Our perspective on life has changed forever. Few of our friends from life before the gate will linger with us now; these people are now the strangers. Our pain is all encompassing; they have lives to live, things to do, plans to make, happiness to capture. Rare is the friend who stands by us inside the gate.... stands by us until one of us dies and leaves the world inside the gate.
The strangers who are now friends live inside the gate with us. Some have just come through the gate; others have been here a long, long time. But these strangers who are now friends share our experience; they understand our need to talk about our children, each life and each death. They applaud our tiny advances toward acceptance and serenity and peace. Although we can never go back to life before the gate, we now have our compassionate friends… once strangers but now kindred souls who share our lives and our world.
Life will not be the same again, yet life can be good again. Inside the gate we will each find ourselves with the help of our new friends. They listen carefully to stories about our child. They know our child’s name better than they know our name.
And that’s how we want it to be... remember our children. Remember with us....


July 15, 2014

Yearning...

Yearning for some rational explanation after the death of your child is as normal as breathing. Asking “why” is a common part of the grief recovery process, but it represents just one step along the way to wholeness.
Recovery depends upon, among other things, letting go of the “why” questions and turning to questions that begin with words such as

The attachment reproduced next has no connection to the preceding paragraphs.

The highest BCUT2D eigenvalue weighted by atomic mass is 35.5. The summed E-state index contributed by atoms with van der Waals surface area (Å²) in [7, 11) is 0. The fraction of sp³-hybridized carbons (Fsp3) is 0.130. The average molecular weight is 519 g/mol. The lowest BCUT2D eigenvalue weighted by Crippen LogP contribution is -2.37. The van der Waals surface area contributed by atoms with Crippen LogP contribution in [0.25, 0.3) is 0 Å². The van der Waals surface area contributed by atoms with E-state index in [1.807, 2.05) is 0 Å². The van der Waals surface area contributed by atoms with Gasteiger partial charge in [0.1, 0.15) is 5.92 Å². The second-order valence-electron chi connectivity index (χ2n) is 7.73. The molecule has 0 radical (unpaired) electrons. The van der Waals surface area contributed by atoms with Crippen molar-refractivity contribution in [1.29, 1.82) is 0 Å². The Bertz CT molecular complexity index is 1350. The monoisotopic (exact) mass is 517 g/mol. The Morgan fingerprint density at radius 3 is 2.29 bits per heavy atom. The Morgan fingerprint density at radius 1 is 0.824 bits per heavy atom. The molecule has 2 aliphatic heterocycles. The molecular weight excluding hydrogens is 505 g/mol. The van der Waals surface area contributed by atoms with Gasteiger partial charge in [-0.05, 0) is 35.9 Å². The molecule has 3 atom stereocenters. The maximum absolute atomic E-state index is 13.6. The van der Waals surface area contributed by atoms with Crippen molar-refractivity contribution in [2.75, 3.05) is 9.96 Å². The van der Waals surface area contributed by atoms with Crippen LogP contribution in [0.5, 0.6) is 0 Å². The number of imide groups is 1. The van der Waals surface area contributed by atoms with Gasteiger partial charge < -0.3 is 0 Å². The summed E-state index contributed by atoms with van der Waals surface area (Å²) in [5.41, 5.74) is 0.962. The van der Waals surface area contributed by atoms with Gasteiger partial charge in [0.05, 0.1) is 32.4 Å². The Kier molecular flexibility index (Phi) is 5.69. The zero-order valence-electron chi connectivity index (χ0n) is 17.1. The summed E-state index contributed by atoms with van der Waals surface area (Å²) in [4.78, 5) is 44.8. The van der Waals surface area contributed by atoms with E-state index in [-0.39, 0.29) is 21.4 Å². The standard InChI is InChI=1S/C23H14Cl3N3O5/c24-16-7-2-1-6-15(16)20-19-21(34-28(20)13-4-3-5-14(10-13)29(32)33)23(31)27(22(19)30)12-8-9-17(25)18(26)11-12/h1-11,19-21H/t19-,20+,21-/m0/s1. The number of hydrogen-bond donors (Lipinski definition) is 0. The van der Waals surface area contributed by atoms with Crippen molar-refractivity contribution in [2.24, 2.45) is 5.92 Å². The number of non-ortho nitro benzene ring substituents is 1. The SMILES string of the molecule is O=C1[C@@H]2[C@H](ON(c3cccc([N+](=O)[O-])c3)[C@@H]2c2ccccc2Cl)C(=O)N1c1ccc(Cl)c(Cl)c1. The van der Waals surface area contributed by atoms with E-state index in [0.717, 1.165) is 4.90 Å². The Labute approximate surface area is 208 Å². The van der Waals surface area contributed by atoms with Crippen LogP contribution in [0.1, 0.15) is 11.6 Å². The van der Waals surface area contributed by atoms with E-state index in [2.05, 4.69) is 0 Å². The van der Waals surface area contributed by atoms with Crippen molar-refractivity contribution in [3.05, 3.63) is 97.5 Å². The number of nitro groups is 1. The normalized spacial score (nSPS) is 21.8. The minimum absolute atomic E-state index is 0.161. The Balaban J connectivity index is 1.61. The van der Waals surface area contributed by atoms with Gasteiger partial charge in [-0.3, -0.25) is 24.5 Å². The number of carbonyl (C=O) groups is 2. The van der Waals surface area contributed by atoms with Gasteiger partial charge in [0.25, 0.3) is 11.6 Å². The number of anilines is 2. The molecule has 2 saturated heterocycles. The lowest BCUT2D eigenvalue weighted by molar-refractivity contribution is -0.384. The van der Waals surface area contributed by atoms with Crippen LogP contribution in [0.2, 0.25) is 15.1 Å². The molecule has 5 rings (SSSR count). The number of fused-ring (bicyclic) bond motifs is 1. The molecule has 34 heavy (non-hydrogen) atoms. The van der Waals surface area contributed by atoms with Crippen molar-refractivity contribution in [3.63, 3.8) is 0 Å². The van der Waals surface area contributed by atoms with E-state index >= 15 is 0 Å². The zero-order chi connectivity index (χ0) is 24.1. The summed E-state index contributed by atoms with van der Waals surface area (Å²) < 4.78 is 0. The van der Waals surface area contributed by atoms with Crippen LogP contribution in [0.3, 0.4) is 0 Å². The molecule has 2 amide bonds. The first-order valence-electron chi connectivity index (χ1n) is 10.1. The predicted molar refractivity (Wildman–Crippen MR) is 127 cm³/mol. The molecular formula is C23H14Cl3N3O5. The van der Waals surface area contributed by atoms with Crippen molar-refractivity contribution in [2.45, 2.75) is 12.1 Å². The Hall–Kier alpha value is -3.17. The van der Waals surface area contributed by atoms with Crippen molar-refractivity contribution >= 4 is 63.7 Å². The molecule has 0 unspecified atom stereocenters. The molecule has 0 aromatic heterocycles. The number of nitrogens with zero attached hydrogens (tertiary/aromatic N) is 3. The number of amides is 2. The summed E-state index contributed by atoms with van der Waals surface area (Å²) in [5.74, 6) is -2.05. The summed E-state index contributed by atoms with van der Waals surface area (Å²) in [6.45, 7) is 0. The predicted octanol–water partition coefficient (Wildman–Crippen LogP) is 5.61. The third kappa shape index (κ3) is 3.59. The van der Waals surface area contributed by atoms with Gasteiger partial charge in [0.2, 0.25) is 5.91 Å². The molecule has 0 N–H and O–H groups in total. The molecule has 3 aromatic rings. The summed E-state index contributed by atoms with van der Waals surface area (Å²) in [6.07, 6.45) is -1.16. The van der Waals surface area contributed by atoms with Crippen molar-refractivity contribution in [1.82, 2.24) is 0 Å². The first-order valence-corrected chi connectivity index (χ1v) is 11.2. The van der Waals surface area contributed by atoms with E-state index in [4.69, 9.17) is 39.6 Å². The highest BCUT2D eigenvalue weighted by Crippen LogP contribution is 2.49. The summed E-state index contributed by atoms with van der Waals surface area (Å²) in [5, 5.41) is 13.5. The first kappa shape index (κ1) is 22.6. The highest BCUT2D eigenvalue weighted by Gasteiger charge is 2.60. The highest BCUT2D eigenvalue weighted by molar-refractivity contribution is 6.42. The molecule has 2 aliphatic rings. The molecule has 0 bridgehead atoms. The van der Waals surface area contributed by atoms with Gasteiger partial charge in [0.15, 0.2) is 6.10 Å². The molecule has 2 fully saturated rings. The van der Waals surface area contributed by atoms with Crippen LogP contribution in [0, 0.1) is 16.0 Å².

“how” and “what.” “How do I go on with my life now that this has happened?” and “What can I do to recover a sense of joy and meaning in my life?”
When we experience a major loss, the only answer to the question, “why?” is that this is a mortal, frail, imperfect world in which the word fair doesn’t always apply. The world is not perfect and life does not follow a perfect script. This is a world that operates by the laws of gravity and physics. Therefore, accidents do happen; suicides happen; deaths do occur. It is a world in which human beings have free will. Therefore, mistakes will be made and cruel,
violent acts will take place.
There is no grand plan or purpose to every loss we face. There is neither a divine nor a demonic plot to “get us”. It is just part of living in this less-than-perfect world.
Grief is not something you can avoid. True, it is more difficult and painful than anything else you will face in life. It takes a long time to get through the experience.
Enduring the stresses and challenges of grief recovery calls for a discipline of hard work to heal. You can emerge from it considerably stronger and more compassionate than you were before. Grief is as much about finding as it is about losing.